From Plato’s Republic (379b). A discussion between Socrates and Glaucon about whether or not an unjust man profits more than a just man. The following excerpt is Socrates speaking about whether good or evil is from God. I like the simplicity of Socrates’s logic and how he seems to be able to objectively come to an assertive conclusion.
Socrates: And is not God of course good in reality and always to be spoken of as such?
Socrates: But further, no good thing is harmful, is it?
Glaucon: By no means.
Socrates: Can that which does not harm do any evil?
Glaucon: Not that either.
Socrates: But that which does no evil would not be cause of any evil either?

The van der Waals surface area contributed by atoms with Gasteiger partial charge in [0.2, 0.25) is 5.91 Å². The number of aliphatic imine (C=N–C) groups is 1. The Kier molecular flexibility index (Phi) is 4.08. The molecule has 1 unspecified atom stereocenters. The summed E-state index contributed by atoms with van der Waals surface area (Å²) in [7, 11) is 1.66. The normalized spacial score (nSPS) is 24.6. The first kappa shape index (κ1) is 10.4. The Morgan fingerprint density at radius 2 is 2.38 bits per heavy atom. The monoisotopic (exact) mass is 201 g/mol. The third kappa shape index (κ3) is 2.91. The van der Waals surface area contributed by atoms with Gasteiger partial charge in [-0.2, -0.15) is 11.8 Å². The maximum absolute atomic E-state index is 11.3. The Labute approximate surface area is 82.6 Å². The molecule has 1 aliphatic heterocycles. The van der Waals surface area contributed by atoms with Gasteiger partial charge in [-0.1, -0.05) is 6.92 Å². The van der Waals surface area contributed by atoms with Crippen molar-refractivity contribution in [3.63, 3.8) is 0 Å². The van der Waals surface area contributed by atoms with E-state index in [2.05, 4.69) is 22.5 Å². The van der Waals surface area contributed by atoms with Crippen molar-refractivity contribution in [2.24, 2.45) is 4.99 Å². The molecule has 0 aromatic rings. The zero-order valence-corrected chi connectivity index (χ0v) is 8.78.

Glaucon: How could it?
Socrates: Once more, is the good beneficent?
Socrates: It is the cause, then, of welfare?
Socrates: Then the good is not the cause of all things, but of things that are well it is the cause — of things that are ill it is blameless.
Glaucon: Entirely so
Socrates: Neither, then, could God, since he is good, be, as the multitude say, the cause of all things, but for mankind he is the cause of few things, but of many things not the cause. For good things are far fewer with us than evil, and for the good we must assume no other cause than God, but the cause of evil we must look for in other things and not in God.
Socrates doesn’t go so far as to declare the origin of evil, but that God must not be the source of it so we should look elsewhere. I like the objectivity in the logic above, regardless of what he may or not may believe about the gods.